Barack Obama listens in as Benjamin Netanyahu says sorry to Turkey for Israeli role in Gaza flotilla raid

State apologises for the ‘tragic results’ of commando raid on blockade-breaking ship that left nine dead

Jerusalem

Israel’s Prime Minister Benjamin Netanyahu yesterday apologised for the deaths of nine Turkish activists who were killed by Israeli commandos aboard the Mavi Marmara in 2010.

During a phone call with his Turkish counterpart, Recep Tayyip Erdogan, Mr Netanyahu said that the “tragic results” were not intentional and that Israel “expressed remorse” for the loss of life. He cited “operational mistakes”. It was the first time the two have spoken since the incident. Israel also agreed to restore full diplomatic relations with Turkey.

In a statement issued by Mr Erdogan’s office, the Turkish premier, expressed the importance of strong friendship and co-operation between Jewish and Turkish people.

The ship was part of flotilla attempting to break through a blockade imposed by Israel on the Hamas-controlled Gaza Strip, and the activists’ death has since strained relations between the two countries. The situation was made worse recently, when Mr Erdogan described Zionism as a “crime against humanity”.

Barack Obama listened in to the phone call as he as prepared to conclude his three-day visit to Israel and the Occupied Palestinian Territories.

The relationship between Israel and Turkey is considered one of the most important in the region. “The United States deeply values our close partnerships with both Turkey and Israel, and we attach great importance to the restoration of positive relations between them in order to advance regional peace and security,” Mr Obama said in a statement. Many hope that Mr Obama’s visit to the Holy Land will mark a fresh start in Israeli and Palestinian relations.

But it was the weather that took centre stage on the final day of the visit. A sandstorm meant that his helicopter was unable to make the short fight between Jerusalem and Bethlehem in the West Bank, meaning that Mr Obama was nearly an hour late for a planned trip to the Church of the Nativity, the birthplace of Jesus.

Instead, the President drove to Bethlehem, a trip that took him through the Israelis’ controversial separation barrier. And in Bethlehem itself there were a few scuffles in Manger Square ahead of the President’s visit. At the mosque in Manger Square, the Iman described the US as the, “source of all evil in world. We will not give up one bit of our land”.

As on Thursday when he visited Palestinian Auth-ority President, Mahmoud Abbas, in Ramallah, Mr Obama’s trip to the West Bank yesterday was brief. During that visit, Mr Obama urged Mr Abbas to return to peace talks with Israel unconditionally, but there was no sign the Western-backed Palestinian leader would do so. Mr Abbas has said Israel must first stop its settlement activity in the West Bank.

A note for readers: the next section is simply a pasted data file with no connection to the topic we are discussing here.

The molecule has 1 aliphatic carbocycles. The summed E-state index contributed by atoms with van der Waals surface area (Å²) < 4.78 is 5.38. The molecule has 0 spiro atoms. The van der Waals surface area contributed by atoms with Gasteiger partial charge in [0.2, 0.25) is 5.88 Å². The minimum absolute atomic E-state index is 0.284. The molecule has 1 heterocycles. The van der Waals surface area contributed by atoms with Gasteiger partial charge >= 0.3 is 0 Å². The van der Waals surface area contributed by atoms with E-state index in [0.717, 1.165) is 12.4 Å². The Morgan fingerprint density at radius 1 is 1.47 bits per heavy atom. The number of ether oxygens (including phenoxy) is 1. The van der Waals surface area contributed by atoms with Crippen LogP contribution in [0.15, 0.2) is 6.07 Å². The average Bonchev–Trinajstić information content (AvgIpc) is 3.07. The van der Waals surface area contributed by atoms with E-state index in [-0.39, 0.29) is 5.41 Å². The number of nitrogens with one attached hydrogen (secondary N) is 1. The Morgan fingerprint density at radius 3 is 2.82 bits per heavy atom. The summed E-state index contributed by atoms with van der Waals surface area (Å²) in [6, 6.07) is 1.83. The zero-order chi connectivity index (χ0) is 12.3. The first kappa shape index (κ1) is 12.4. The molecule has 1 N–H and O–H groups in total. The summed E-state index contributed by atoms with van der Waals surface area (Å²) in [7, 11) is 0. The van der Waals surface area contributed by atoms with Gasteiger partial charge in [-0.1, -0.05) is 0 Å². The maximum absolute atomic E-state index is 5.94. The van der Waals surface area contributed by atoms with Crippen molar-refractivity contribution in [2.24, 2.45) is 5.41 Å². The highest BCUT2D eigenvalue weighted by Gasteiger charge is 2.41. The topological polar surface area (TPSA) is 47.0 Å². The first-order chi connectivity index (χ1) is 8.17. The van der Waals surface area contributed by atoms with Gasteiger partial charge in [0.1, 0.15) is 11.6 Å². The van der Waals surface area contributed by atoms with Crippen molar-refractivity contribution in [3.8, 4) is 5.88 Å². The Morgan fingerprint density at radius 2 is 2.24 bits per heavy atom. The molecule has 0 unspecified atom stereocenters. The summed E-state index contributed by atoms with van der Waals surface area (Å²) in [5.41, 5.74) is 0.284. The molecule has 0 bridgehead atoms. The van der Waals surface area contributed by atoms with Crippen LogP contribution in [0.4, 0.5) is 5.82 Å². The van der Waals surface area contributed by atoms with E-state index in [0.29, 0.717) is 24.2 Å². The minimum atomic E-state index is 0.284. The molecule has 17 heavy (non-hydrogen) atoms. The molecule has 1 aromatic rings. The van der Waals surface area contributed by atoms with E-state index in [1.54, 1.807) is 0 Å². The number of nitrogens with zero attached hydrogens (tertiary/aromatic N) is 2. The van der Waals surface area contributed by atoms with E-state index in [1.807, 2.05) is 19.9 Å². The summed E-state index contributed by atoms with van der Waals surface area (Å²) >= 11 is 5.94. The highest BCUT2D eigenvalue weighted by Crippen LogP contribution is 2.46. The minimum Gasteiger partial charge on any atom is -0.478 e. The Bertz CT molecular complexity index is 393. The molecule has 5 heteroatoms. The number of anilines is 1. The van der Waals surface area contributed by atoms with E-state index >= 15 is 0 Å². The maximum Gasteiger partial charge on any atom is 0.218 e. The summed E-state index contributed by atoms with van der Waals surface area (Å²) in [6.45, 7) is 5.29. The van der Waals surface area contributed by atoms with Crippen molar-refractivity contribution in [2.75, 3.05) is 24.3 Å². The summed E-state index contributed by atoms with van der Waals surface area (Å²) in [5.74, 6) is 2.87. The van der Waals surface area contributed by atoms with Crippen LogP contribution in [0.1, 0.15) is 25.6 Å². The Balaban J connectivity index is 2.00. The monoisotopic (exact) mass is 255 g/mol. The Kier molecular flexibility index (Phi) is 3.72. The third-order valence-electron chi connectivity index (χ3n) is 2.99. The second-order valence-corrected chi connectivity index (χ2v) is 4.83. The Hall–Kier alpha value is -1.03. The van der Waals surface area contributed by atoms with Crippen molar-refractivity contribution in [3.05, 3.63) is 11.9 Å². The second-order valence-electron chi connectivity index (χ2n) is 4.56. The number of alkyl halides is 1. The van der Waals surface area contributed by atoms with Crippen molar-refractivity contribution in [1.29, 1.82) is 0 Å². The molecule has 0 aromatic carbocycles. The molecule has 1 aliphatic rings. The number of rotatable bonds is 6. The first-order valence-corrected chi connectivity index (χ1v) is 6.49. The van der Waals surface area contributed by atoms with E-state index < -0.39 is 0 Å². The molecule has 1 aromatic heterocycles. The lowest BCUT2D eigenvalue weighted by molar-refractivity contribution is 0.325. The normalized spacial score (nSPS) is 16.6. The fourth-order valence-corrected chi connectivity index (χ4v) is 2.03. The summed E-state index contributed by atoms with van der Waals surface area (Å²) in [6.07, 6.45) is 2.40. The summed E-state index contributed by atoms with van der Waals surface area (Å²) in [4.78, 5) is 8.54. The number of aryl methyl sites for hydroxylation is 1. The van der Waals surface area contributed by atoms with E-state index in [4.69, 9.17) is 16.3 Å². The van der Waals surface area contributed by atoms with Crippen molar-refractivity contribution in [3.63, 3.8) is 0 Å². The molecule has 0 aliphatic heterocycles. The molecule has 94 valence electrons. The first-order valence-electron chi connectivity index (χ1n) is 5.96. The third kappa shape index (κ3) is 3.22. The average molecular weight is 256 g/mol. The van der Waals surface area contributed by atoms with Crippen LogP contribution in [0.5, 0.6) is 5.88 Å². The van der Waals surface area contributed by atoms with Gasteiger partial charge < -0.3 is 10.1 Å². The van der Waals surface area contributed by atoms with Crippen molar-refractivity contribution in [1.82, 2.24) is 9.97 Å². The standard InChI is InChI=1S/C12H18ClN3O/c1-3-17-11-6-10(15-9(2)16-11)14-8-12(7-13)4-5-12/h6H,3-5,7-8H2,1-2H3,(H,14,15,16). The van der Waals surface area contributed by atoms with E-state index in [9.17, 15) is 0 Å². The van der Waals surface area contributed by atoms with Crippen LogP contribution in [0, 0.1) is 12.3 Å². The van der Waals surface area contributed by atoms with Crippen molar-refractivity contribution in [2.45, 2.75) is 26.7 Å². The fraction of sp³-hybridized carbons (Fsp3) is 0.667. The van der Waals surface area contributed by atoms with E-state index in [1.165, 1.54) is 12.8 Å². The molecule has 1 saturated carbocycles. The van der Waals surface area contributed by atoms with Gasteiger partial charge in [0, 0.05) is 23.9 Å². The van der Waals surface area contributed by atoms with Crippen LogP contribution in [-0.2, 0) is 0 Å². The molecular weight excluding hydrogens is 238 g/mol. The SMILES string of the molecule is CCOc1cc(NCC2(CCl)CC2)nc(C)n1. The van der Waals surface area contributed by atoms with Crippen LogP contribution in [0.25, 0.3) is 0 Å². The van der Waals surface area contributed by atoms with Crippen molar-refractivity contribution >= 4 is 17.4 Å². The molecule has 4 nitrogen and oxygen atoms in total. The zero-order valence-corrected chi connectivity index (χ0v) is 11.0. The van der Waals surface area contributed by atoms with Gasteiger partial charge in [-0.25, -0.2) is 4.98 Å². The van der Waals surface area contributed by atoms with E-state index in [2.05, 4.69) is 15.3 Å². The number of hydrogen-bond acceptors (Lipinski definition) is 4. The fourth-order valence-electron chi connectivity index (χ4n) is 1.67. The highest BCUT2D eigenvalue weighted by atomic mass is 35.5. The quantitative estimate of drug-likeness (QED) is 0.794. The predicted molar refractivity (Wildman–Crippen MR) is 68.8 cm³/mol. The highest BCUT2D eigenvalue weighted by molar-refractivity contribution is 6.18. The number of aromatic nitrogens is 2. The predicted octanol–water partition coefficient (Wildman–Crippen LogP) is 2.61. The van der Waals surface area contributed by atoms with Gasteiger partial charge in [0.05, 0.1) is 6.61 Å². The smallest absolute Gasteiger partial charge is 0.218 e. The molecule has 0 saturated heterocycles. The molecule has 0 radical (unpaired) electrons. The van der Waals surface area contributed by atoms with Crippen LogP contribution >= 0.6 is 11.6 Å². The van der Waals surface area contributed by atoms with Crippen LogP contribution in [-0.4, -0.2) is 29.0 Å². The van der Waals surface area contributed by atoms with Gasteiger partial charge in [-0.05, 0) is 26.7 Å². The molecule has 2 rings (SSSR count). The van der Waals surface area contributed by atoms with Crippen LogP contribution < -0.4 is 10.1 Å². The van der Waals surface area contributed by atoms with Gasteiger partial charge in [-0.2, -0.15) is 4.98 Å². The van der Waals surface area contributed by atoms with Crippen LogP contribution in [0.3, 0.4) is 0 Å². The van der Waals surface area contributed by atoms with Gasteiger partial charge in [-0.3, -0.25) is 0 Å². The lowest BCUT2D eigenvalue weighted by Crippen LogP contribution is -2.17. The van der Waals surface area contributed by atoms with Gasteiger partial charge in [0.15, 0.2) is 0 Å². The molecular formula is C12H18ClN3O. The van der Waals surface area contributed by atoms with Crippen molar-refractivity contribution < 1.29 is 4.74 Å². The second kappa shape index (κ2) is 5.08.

Mr Obama returned to Jerusalem for a two-hour meeting with Benjamin Netanyahu at the King David hotel, where the Israeli Prime Minister called for a greater emphasis on security arrangements in any subsequent talks with the Palestinians. Mr Obama said before arriving in the region that he was not going to announce any new peace initiative, but in a sign that Washington believes at least some progress has been made, the new US Secretary of State, John Kerry, will continue meetings with Mr Netanyahu later today and will return to the region next month, and in May.

The day started with a visit to Mount Herzl, home to Israel’s national cemetery. Mr Obama laid a wreath at the tomb of Yitzhak Rabin, the Israeli Prime Minister assassinated in 1995, and that of Theodor Herzl, the founder of modern Zionism.

Israel’s ambassador to the US, Michael Oren, told the Haaretz newspaper that, “everything in this trip is rife with significance and symbolism not necessarily understandable to people around the world but poignantly meaningful to people in the Middle East. By laying a wreath at Herzl’s grave just now – an act that other foreign leaders have refused to do – President Obama was reaffirming Zionism and the idea of a Jewish state.”

Later, in a speech at Yad Vashem, Israel’s memorial to those murdered in the Holocaust, Mr Obama, said: “Here we see how evil can, for a moment in time, triumph... Here we learn that we are never powerless. The state of Israel does not exist because of the Holocaust, but with the survival of the state of Israel, there will never be a Holocaust again.”

From Ben-Gurion airport, Mr Obama flew to Jordan, where he was due last night to meet King Abdullah.

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